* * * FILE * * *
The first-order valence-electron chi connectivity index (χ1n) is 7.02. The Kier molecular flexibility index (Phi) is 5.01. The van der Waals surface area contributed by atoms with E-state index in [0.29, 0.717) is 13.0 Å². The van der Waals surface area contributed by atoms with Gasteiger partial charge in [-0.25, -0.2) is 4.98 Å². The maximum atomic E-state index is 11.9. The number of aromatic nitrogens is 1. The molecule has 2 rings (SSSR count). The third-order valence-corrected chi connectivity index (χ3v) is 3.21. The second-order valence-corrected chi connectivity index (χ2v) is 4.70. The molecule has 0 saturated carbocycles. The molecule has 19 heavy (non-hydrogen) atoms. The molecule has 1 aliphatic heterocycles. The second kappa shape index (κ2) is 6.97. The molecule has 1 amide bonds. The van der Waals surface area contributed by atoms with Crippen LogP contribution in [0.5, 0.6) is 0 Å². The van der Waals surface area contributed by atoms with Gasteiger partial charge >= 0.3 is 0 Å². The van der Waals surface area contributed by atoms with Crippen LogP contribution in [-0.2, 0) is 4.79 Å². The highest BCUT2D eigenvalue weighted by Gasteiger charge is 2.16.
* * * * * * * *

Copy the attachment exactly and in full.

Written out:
The first-order valence-electron chi connectivity index (χ1n) is 7.02. The Kier molecular flexibility index (Phi) is 5.01. The van der Waals surface area contributed by atoms with E-state index in [0.29, 0.717) is 13.0 Å². The van der Waals surface area contributed by atoms with Gasteiger partial charge in [-0.25, -0.2) is 4.98 Å². The maximum atomic E-state index is 11.9. The number of aromatic nitrogens is 1. The molecule has 2 rings (SSSR count). The third-order valence-corrected chi connectivity index (χ3v) is 3.21. The second-order valence-corrected chi connectivity index (χ2v) is 4.70. The molecule has 0 saturated carbocycles. The molecule has 19 heavy (non-hydrogen) atoms. The molecule has 1 aliphatic heterocycles. The second kappa shape index (κ2) is 6.97. The molecule has 1 amide bonds. The van der Waals surface area contributed by atoms with Crippen LogP contribution in [0.5, 0.6) is 0 Å². The van der Waals surface area contributed by atoms with Gasteiger partial charge >= 0.3 is 0 Å². The van der Waals surface area contributed by atoms with Crippen LogP contribution in [-0.2, 0) is 4.79 Å². The highest BCUT2D eigenvalue weighted by Gasteiger charge is 2.16.